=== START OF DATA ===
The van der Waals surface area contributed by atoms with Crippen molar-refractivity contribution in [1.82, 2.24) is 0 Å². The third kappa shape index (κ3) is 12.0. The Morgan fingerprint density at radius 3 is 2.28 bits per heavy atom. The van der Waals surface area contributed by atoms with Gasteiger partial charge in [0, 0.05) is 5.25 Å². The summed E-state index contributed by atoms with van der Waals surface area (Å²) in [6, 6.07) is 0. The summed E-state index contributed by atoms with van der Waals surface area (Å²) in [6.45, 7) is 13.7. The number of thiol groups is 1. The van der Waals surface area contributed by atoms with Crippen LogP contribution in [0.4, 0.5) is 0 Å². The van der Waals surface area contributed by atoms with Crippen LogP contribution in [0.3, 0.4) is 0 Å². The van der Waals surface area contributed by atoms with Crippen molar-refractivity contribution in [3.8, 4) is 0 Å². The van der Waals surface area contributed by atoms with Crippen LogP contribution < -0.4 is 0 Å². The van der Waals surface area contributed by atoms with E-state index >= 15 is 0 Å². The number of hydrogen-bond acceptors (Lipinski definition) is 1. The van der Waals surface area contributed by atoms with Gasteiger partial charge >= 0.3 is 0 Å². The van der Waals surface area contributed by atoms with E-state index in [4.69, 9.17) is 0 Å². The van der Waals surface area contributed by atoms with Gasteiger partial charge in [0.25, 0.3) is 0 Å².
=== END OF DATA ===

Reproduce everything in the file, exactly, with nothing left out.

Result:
The van der Waals surface area contributed by atoms with Crippen molar-refractivity contribution in [1.82, 2.24) is 0 Å². The third kappa shape index (κ3) is 12.0. The Morgan fingerprint density at radius 3 is 2.28 bits per heavy atom. The van der Waals surface area contributed by atoms with Gasteiger partial charge in [0, 0.05) is 5.25 Å². The summed E-state index contributed by atoms with van der Waals surface area (Å²) in [6, 6.07) is 0. The summed E-state index contributed by atoms with van der Waals surface area (Å²) in [6.45, 7) is 13.7. The number of thiol groups is 1. The van der Waals surface area contributed by atoms with Crippen LogP contribution in [0.4, 0.5) is 0 Å². The van der Waals surface area contributed by atoms with Crippen LogP contribution in [0.3, 0.4) is 0 Å². The van der Waals surface area contributed by atoms with Crippen molar-refractivity contribution in [3.8, 4) is 0 Å². The van der Waals surface area contributed by atoms with Crippen LogP contribution < -0.4 is 0 Å². The van der Waals surface area contributed by atoms with E-state index >= 15 is 0 Å². The number of hydrogen-bond acceptors (Lipinski definition) is 1. The van der Waals surface area contributed by atoms with Gasteiger partial charge >= 0.3 is 0 Å². The van der Waals surface area contributed by atoms with E-state index in [4.69, 9.17) is 0 Å². The van der Waals surface area contributed by atoms with Gasteiger partial charge in [0.25, 0.3) is 0 Å².